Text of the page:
September 22, 2010

Restoration efforts under way in wooded areas

by Tim Crosby

CARBONDALE, Ill -- Southern Illinois University Carbondale employees are removing from the campus’ picturesque wooded areas the final reminders of the violent windstorm that hit the area May 8, 2009.

SIUC employees, working alongside The Davey Tree Expert Co., from Canton, Ohio, are clearing the hundreds of fallen, leaning and damaged trees from the wooded areas in the middle of the campus known as Thompson Woods and from around campus lake. Those areas, like the rest of campus, sustained significant damage from the “super derecho” that swept through the area more than a year ago.

Workers also will greatly reduce a thick growth of vegetation that has overrun the area in the wake of the storm, as damage to the woods’ shading canopy of tree limbs allowed much more sunlight to hit the ground. Campus officials intend to use a prescribed burn later this fall to reduce the ground cover, making it easier for the hundreds of new trees the University plans to plant in the area.

Philip S. Gatton, director of Plant and Service Operations at SIUC, said the coordinated effort is aimed at more quickly restoring the wooded areas to their natural beauty.

“We are looking at this as a way to jump-start the restoration process,” Gatton said. “In 20 or 30 years, the area might or might not restore itself, but we want to help that process.”

The storm, which struck during commencement weekend, knocked out power for days, damaged campus buildings and felled hundreds of trees, making travel around the campus difficult and dangerous. The storm also caused significant damage throughout Southern Illinois, straining resources everywhere.

Gatton said the University prioritized its recovery efforts following the storm, focusing first on safely re-organizing and relocating graduation ceremonies before moving on to other health and life-safety issues around campus and ensuring that classes could continue. Eventually, as power was restored and buildings were repaired, workers moved on to clearing sidewalks and roads and areas near those travel paths. Workers also have planted many replacement trees around campus.

Gatton said the devastating impact of the storm on SIUC’s signature wooded areas became apparent last fall as the trees shed leaves.

“We could then see how extensive the damage was back there, and we realized that not only were a lot of trees knocked down, but that many were also heavily damaged, leaning over and dying. This year’s hot summer also had an impact on those trees and many of them have to be removed for safety reasons.”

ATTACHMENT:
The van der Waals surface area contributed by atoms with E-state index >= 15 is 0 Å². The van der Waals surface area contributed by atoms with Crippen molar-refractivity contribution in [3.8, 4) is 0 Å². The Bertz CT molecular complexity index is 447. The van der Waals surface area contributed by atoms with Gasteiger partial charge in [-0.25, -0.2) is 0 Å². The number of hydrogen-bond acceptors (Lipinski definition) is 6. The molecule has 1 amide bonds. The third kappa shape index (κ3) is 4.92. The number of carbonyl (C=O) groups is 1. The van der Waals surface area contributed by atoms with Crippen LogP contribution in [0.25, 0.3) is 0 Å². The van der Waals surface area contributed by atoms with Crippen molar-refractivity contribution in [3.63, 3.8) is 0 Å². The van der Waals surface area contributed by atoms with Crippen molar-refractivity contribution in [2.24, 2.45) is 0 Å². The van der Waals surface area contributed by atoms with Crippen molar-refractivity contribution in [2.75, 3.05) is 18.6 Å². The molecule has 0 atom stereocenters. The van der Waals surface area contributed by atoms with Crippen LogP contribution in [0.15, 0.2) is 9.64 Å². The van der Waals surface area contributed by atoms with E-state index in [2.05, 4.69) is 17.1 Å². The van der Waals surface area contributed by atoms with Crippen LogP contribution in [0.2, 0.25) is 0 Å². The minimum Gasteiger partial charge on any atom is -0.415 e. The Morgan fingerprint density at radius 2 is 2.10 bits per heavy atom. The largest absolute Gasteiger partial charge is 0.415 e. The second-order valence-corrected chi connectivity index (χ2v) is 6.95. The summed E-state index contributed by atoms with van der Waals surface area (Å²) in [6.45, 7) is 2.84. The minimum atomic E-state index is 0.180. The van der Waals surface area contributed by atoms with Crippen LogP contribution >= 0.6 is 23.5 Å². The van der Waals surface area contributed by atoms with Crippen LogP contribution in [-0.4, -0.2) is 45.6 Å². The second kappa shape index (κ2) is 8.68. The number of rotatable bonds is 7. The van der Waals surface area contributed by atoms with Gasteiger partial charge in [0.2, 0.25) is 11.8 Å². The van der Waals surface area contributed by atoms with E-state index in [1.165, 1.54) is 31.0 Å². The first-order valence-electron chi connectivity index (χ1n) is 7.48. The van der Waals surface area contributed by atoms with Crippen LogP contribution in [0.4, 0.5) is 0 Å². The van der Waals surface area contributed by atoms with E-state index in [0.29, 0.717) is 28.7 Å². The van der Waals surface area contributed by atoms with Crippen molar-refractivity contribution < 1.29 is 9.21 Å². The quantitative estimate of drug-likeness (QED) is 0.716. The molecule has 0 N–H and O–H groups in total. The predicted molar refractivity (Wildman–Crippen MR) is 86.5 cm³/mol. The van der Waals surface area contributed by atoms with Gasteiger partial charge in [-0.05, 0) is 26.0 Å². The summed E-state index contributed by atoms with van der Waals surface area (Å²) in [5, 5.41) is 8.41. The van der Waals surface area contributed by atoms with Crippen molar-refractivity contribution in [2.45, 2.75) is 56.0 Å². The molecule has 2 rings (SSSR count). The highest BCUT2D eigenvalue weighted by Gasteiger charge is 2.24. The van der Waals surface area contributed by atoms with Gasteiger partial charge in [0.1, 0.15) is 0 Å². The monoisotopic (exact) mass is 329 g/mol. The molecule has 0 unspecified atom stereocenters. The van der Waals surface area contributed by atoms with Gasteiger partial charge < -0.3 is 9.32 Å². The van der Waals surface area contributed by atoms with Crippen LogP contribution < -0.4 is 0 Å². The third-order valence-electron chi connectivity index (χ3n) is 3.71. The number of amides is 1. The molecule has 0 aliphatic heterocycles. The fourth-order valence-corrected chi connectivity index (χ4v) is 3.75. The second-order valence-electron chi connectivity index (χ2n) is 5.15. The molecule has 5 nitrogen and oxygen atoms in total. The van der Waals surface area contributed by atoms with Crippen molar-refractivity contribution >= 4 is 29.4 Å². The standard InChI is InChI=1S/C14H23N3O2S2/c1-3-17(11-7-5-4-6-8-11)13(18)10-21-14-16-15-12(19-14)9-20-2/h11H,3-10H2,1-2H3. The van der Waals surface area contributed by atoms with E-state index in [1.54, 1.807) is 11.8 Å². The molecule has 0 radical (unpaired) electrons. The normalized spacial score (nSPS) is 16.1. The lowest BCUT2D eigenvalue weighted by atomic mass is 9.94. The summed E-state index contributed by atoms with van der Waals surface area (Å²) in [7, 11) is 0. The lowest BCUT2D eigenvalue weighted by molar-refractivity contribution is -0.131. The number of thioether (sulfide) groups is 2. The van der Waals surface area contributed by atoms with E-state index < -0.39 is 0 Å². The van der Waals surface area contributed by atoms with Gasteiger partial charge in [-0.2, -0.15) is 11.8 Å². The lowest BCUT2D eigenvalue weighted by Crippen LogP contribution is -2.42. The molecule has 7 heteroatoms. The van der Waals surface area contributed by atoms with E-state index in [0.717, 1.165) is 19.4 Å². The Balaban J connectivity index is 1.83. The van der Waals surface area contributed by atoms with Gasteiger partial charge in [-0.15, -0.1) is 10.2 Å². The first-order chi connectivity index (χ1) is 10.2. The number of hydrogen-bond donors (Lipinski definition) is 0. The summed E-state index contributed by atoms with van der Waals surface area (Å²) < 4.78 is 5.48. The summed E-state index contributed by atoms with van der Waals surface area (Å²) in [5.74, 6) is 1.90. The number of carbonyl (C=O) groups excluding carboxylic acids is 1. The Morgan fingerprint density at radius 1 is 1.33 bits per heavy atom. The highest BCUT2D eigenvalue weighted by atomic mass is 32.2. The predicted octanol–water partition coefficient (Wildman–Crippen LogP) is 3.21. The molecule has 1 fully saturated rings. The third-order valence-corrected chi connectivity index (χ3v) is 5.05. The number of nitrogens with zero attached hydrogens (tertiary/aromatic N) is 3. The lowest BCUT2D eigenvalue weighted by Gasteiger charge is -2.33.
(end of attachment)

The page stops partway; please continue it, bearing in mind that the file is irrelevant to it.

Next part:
Because so much of the area’s canopy was damaged, great swaths of poison ivy and vines have thrived. Charles M. Ruffner, associate professor of forestry at SIUC, said he and others have battled overgrowth issues the in campus’ wooded areas for several years, trying to manage it with prescribed burns.

Ruffner, who is working as an adviser on the project, said that, while unfortunate, the storm has provided several opportunities for the University and its students.

Forestry students, for example, will use it as a case study on how to restore a forest after a major natural event such as the storm. They will assist in the planning and execution of the management efforts, including prescribed burns.

“It will come up during some of their careers, for example if they’re managing a park. But it only happens when there is an event like this” Ruffner said. “It’s also an opportunity to sort of open up the forest to more the way it used to be.”

Prescribed burns are a major component to any ecosystem in the Midwest, he said, as they clear overgrown vegetation and make the area more tenable for new growth and other species.

Ruffner said workers will plant native tree species such as serviceberry, dogwood and red bud, which will help restore the area’s character and provide a mid-story canopy for other species.

Work on this final phase of storm recovery began last week, Gatton said. Fall is ideal because campus plant and service workers don’t have to mow as much and snow removal is not yet a priority.

All together, the effort will impact about 150 acres and will take about four to five months to finish.

“In the short-term it’s going to look rough because we have to take things apart a little in order to put them back together,” Gatton said. “If we wait and don’t do anything it will stay like it is for an extended period of time.”

Ruffner said even though the area might look bad for now, it is necessary work for restoration.

“To the untrained eye it may look bad but in the end it will be improved,” he said, adding that wooded areas need management in order to maintain their character. “Secession happens in nature. Areas change.”

Gatton said while workers have repaired infrastructure damage to buildings and such, in some ways the woodland damage has been even more painful.

“For the people who are close to this campus, the devastation was just too much in many ways. And the remaining damage is a constant reminder of that day and the storm,” Gatton said. “People want to see some closure, even though most of campus is back to normal. This is going to do that. There are better times ahead.”